How about a wire jumping the drive saver to reduce electrolosis? If the prop and shaft are not in contact with any other metel ( drive saver and cutlass bearing) will they be subjected to stray electrical currents?

Incidentily, I hit a rock in the SC ICW rockpile, the drive saver did nothing. prop damaged and keyway broke. Maybe not enough force to shear the drivesaver.
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Old 05-30-2011, 10:43 PM   #9
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Shaft Savers

If you want a good flexible coupling consider the PYI flexible coupling. I despise the owner and think he owe's me a rebuilt gear. Make sure the bolt heads don't touch the gear flange or it will hammer the thrust bearing and probably do damage. As power is increased the plastic discs flex and if you don't have the right coupling for the thrust of your engine the bolt heads will hammer the gear. But if you get one strong enough it seems to be a good coupling. I think it's made in England and sold by PYI. I think ther'es a better flex coupling made now***** .....anybody have knowledge of same?

I did a search and here's the product line that probably is better than the PYI that is actually an R&D product.
<table style="width:100%;" border="0" cellspacing="6" cellpadding="0"><tbody><tr><td align="center" valign="top" width="100%"> </td></tr><tr><td align="center" valign="top" width="100%">12 Moran Drive #4, Rockland ME 04841 USA | 207 593 9009
info@evolutionmarine.com</td></tr><tr><td align="center" valign="top" width="100%"></td></tr></tbody></table>
The coupling pictured is not the one I refer to. Did'nt expect the picture. See flexible couplings on thier home page.




-- Edited by nomadwilly on Monday 30th of May 2011 11:12:11 PM
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Old 06-07-2011, 10:06 PM   #10
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Shaft Savers

Quote:
RED wrote:
[img]download.spark?ID=937519&aBID=115492[/img]

Here is what happens when a drive saver failed.* This occurred shoertly after I recomissioned the boat when we purchased it.* As you can see, it did not fail completely, and the shaft was held by a single bolt, resulting in the shaft turning in a wild eccentric, which destroyed the shaft.* In my post failure analysis, this was the result of several issues.* I was concerned that the shafts might have been bent in overland transport and they were removed to have them checked.* When they were replaced, the yard re-used the old bolts and lock washers, and I think the washers had collapsed.* The globe drivesaver company gave me excellent service and advice, overnighting replacements to me.* They also advised me that drive savers have a limited service life and must be replaced on a regular schedule, which I was unaware of, and these were obviously past their service life.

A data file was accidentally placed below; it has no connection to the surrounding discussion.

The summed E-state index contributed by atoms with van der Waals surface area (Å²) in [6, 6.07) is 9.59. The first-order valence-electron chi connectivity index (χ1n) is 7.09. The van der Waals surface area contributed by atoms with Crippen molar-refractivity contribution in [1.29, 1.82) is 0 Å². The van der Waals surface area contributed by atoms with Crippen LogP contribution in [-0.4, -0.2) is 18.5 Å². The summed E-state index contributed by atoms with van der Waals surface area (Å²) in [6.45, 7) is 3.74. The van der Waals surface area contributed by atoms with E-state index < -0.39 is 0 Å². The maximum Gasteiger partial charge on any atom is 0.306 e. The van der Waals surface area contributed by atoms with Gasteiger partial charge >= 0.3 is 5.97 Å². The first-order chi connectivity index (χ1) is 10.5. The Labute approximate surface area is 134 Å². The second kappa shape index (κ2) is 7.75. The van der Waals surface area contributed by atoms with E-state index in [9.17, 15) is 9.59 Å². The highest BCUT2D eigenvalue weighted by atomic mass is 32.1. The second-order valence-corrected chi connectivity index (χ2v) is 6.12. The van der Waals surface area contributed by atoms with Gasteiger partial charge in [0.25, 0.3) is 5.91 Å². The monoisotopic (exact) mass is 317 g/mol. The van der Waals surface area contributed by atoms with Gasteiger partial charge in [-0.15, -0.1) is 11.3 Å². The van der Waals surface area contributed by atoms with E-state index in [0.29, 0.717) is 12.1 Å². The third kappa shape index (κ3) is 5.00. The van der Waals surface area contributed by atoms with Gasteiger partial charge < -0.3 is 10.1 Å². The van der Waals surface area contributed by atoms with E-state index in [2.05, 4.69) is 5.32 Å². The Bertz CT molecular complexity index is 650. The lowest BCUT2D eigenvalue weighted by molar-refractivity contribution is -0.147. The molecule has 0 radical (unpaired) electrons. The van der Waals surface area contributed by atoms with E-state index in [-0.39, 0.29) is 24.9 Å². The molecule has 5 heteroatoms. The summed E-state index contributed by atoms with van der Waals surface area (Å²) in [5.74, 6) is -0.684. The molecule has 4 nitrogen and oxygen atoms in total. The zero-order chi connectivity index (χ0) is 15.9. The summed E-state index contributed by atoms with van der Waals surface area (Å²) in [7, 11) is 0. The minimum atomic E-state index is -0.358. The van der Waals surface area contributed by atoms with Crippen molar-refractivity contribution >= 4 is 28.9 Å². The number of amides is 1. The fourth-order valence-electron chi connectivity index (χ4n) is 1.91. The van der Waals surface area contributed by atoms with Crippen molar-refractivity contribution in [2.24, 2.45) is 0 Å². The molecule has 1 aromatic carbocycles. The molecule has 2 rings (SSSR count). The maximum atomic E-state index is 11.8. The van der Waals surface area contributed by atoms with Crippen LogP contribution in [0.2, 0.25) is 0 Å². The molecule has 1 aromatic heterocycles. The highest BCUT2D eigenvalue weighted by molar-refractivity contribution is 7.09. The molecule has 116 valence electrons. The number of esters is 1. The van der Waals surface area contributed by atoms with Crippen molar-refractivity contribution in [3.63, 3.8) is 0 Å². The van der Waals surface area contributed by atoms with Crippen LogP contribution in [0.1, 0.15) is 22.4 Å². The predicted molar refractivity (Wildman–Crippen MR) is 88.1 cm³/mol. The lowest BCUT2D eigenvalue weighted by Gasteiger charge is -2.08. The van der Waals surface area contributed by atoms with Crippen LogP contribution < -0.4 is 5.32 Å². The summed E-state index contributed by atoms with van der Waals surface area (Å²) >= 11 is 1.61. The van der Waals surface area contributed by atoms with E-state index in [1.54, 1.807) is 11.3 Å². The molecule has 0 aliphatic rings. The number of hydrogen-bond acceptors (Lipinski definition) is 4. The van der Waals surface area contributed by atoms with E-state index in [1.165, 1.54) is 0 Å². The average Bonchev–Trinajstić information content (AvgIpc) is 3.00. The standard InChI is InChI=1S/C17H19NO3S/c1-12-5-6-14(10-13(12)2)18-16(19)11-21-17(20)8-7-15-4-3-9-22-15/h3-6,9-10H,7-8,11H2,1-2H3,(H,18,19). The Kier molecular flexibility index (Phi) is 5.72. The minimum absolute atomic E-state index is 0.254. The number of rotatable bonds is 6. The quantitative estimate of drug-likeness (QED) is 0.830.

*
*I have come back and looked at this post every day since it was posted trying to work out how a vibration damper, and that is strictly what it is, can be called a shaft saver.*

The very design of the thing screams that it will destroy the shaft if it strikes something hard enough to make the "drivesaver" let go by forcing the bolt section on the shaft flange to be forced away and over the bolt section on the transmission output flange, thereby bending the shaft sufficiently to cause*it to be unuseable.

After many hours studying the pic, I believe it was caused by being part of an incorrect mounting system, ie, the engine is soft mounted and the shaft is also soft mounted, add them to a flexible coupling as used in the pic here and you will destroy the couplling and shaft again probably well within the 5 years quoted, pick up some weed or light rope on one blade of the prop and that will set up a vibration trying to force the shaft to wobble at the transmission end, which will pressure the soft coupling and engine/transmission into performing wild figure eights due to having the 3 soft mounts.*

If the soft coupling is left out and the shaft is correctly aligned to the output flange, there really is no need for the soft coupling.*

If you feel a drive saver is really needed, then remove the grub screw from the shaft coupling, have a bronze or aluminium disc made and placed between the grubscrew and shaft, then remove the pin with*the split pin in it and replace the pin with an aluminium or other softer material with preferably a groove and C- clip to retain it rather than the split pin idea, reduces the number of places where it is possible*to damage your hands in the engine room.* If the prop strikes something, the shaft will break the pin then there will be sufficient friction left to supply reduced power to reach home or safety so one of the spare pins you had made when having the original soft pin made, can be fitted in calm water.

Edited to correct speeling mistakes

-- Edited by GregJ on Tuesday 7th of June 2011 10:10:04 PM


-- Edited by GregJ on Tuesday 7th of June 2011 10:12:38 PM